It wasn’t that those problems ceased to fascinate me. The problems that preoccupy abstract mathematicians (along with those that preoccupy theoretical physicists) continue to absorb me to this day, and mathematical truths continue to strike me as the deepest, most beautiful things – I hesitate to call them phenomena because they seem to me, ever a Platonist, more permanent and transcendent than “things” – that a person can encounter. 

The trouble was, and remains, twofold. First, the gap between those truths and the human experience, the joys and travails of living, is just too great for me to devote my life to the former. And second, although I was a good enough mathematician to earn a summa at Harvard and doubtless good enough to become a math professor someplace, having done well in all my graduate courses in mathematics ever since I was a sophomore at Harvard College, I was no mathematical genius, and it seemed to me, rightly or wrongly, that only a mathematical genius could expect to make a meaningful contribution to the search for deep mathematical truths.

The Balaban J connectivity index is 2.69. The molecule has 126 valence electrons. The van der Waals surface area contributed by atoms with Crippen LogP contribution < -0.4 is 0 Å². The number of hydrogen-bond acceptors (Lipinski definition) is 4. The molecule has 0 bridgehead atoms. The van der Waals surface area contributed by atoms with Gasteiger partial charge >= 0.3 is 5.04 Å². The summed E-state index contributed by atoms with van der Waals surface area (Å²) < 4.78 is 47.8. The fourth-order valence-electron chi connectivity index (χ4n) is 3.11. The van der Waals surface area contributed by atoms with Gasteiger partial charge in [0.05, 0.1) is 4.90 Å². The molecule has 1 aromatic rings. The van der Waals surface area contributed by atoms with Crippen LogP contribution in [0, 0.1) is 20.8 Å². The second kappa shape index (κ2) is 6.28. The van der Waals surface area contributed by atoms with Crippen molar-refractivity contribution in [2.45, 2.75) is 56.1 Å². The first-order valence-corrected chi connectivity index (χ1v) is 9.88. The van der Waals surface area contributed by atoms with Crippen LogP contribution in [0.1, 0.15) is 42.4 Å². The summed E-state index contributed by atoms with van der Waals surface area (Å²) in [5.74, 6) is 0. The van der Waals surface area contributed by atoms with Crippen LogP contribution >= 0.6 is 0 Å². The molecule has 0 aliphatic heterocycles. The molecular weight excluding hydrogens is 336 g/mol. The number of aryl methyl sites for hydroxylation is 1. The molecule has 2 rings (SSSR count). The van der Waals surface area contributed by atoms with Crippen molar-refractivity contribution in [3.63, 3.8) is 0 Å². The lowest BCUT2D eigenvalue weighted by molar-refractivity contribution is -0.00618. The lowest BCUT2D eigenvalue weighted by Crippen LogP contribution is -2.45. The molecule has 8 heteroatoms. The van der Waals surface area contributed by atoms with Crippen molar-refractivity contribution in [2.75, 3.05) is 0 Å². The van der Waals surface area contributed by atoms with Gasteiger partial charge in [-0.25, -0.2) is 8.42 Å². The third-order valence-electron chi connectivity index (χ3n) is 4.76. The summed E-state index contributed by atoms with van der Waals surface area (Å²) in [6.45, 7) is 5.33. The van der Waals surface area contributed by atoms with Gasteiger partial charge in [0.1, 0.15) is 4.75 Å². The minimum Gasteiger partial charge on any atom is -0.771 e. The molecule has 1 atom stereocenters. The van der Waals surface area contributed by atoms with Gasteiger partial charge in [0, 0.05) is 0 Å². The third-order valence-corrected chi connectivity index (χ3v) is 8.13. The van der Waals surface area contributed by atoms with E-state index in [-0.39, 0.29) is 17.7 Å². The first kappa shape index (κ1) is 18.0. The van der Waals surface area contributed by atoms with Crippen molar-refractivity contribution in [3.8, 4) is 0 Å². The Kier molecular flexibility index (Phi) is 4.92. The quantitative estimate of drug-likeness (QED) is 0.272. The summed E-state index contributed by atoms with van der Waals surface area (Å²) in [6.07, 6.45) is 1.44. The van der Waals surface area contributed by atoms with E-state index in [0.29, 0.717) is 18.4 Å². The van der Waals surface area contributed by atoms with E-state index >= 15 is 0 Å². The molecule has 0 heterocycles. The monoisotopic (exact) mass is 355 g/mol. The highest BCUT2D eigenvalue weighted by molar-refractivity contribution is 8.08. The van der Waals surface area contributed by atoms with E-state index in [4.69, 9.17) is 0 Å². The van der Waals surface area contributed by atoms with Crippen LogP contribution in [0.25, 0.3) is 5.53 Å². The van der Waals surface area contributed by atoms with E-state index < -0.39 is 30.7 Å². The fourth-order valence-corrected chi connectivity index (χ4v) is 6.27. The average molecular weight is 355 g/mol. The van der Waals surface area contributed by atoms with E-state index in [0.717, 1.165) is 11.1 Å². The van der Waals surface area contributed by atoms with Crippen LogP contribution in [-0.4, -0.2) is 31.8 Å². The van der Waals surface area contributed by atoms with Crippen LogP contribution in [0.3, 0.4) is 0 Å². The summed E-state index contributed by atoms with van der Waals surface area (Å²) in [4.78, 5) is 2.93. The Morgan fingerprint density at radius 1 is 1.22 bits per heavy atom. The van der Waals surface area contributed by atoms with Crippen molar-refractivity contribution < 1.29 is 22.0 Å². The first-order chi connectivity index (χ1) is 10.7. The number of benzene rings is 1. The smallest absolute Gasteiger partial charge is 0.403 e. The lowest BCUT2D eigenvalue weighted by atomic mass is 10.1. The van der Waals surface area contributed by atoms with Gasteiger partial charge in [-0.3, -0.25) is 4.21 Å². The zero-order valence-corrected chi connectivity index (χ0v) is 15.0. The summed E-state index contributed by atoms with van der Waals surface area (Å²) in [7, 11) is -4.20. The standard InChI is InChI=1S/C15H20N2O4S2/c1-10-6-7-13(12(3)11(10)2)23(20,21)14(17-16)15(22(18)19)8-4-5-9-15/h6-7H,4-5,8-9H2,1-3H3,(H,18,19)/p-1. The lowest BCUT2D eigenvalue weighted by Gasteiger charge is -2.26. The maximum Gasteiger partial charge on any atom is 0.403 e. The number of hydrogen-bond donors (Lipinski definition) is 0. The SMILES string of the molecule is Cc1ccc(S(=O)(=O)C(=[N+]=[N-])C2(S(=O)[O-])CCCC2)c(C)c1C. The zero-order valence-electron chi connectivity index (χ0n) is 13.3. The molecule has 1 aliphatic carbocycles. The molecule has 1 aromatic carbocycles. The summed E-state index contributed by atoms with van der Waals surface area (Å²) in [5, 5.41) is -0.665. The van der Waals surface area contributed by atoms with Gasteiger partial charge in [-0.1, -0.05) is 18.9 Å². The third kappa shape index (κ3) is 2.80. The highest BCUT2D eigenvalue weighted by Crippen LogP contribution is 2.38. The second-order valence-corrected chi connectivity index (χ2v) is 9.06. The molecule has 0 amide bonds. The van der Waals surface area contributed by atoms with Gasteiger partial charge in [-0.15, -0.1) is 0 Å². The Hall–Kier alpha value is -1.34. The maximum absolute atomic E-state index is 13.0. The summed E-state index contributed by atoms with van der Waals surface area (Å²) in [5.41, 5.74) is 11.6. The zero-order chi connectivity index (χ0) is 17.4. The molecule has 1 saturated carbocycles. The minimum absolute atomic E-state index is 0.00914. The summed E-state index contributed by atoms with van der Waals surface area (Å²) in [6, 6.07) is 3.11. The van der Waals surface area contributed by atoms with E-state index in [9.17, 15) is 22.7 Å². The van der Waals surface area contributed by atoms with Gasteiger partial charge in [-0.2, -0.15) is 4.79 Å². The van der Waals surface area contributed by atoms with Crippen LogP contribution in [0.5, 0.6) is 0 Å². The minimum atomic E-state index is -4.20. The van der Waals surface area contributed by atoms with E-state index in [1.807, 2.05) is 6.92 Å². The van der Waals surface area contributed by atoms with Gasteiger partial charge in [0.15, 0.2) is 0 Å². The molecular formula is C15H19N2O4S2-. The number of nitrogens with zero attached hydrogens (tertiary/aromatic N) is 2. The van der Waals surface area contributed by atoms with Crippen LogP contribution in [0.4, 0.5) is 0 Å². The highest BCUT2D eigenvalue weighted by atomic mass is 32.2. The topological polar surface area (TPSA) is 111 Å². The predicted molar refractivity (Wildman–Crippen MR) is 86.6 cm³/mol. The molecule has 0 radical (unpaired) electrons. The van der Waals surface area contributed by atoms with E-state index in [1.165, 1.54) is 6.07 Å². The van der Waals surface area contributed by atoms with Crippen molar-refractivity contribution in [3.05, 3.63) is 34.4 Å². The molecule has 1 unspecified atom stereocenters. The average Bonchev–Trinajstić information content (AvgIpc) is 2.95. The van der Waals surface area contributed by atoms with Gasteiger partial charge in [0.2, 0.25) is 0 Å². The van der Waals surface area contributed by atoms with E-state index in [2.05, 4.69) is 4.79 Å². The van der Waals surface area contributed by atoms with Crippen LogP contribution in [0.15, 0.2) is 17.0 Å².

Yet I was determined to make a contribution of a meaningful sort to the world that I found so remarkable and to which I felt such profound gratitude. Having survived the ravages of war-torn Shanghai as one of two children of Jewish refugees from the pogroms and the Holocaust, I felt a deep sense of debt, both to human civilization as a whole, overblown as that might sound, and to the United States of America in particular, the remarkable nation that gave my family shelter after we emigrated from Shanghai to California in 1947. I concluded that I might be able to pay it forward, as the saying goes, by devoting myself to the law, a discipline that also had its internal beauty although nothing like the beauty I found in mathematics.